A Story for Lucinda





The hat-man pulled all his hats out of plastic bags and boxes and set them on the table in the middle of the market, panama hats, derbies, fedoras, and top hats made of the finest velvet.  He came to the market every Sunday, and everybody there knew him, the fish vendor, the bookseller, the man in the red turban who told fortunes.  They waved at him and said, “Good morning, hat-man!”


That hat-man had a hundred hats, all of them displayed to make them look important, and the very best of them, top hats made with the finest material, he put on boxes on the very top. The hat man had sold hats all his life, but lately, in the last 10 years or so, he didn’t sell very many and it became hard to make a living. There was a time when practically everyone wore hats, men and women alike, and back then, he lead a good life and had a wife and they got a dog and they were happy. But now, people came to the market and wanted to buy funny T-shirts, cases for their smart phones, scarves and T-shirts and baseball caps. Nobody wanted hats anymore, not the kind he sold, panamas, derbies, fedoras, and top hats made of the finest material. He was the last hat vendor in the market.


Today, the day our story takes place, the hat-man arranged all the hats just right, and he was ready for the market to open and for all the people to stream in. Unfortunately, when the doors opened, the people walked right by him, tourists and locals, men and women, and although some of them stopped to look at the hats, most of them moved on to other, more exciting stalls in the market. Occasionally someone would try on a hat, look at themselves in the hand mirrors he had on the table, and they laughed at themselves. Some took selfies and posted it on their social media, but this day nobody was buying.

The fish vendor told him that he should charge people for trying on his hats and taking pictures of themselves, but the hat-man insisted that it’s important to try on the hat before you buy it, just to make sure that it’s the one for you. He believed that everybody had the right hat for them out there somewhere, as if hats were daemons, and they just needed to find theirs. He believed that when a hat was made by the hands of a craftsperson, it had a spirit inside of it, and that it the hat itself would seek out its human.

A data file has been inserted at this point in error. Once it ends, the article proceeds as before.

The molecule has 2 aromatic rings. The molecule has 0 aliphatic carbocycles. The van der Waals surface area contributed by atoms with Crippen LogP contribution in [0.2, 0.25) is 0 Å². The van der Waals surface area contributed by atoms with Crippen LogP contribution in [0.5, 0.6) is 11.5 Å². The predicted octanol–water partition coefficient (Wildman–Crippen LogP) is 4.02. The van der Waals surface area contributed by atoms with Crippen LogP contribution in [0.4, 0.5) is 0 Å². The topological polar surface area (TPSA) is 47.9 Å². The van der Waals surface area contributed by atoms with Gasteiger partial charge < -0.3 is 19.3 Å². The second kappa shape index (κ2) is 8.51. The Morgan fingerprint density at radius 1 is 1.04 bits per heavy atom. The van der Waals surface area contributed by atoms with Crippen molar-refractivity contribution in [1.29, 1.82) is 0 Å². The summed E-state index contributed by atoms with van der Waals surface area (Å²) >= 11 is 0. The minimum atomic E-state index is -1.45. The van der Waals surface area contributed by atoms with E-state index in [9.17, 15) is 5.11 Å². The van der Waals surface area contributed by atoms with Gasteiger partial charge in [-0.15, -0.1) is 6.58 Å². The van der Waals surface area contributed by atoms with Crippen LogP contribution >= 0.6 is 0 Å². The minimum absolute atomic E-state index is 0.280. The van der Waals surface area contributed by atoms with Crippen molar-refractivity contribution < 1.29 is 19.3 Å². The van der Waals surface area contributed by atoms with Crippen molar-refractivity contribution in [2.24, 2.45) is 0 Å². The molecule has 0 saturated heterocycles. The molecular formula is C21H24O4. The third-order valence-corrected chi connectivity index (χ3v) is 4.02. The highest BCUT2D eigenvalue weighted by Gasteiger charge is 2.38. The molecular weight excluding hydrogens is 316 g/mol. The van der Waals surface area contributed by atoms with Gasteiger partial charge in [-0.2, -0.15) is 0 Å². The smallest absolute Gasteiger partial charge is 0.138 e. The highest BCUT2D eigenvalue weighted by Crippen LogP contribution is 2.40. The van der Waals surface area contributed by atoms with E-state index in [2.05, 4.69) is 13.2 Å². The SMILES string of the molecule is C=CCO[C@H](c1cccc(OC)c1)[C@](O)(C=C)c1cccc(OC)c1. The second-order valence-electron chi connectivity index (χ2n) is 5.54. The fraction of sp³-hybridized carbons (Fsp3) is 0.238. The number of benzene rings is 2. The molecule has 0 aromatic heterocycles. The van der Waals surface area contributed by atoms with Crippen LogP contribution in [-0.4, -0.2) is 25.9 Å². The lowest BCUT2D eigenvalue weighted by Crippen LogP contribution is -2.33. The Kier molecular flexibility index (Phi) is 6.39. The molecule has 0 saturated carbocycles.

“Whatever,” said the fish vendor. “Times have changed, old man. All people want to do is play with your hats and make silly faces. You’re not gonna sell anything that way.”


The hat man needed to make at least a few sales that day, as the rent was due on his little flat, and the landlord had been patient with him, but even landlords needed their money.


If he didn’t sell at least three hats, he didn’t know what he would do. He didn’t know where to go. His wife had died years ago, but he still had his dog Binky, and he was very old and couldn’t walk anymore. If they had nowhere to live, Binky would surely die.


At around the stroke of noon, when the market was at its fullest, people streaming in and out, they bought fish, they bought books, phone cases; they got their fortunes read by the man in the red turban, but nobody bought a hat. They bought funny T-shirts and scarves and umbrellas. Oh, a few people stopped, lifted a hat, rubbed their fingers against the fine velvet. Some people even asked the price, but when they heard how much they were worth, they put down the hats and walked away.


The market was open all day, but nobody was buying hats. The hat man sat on a crate and had his lunch, a hard-boiled egg and a piece of bread, and he waited, and he hoped, somebody would buy a hat or two.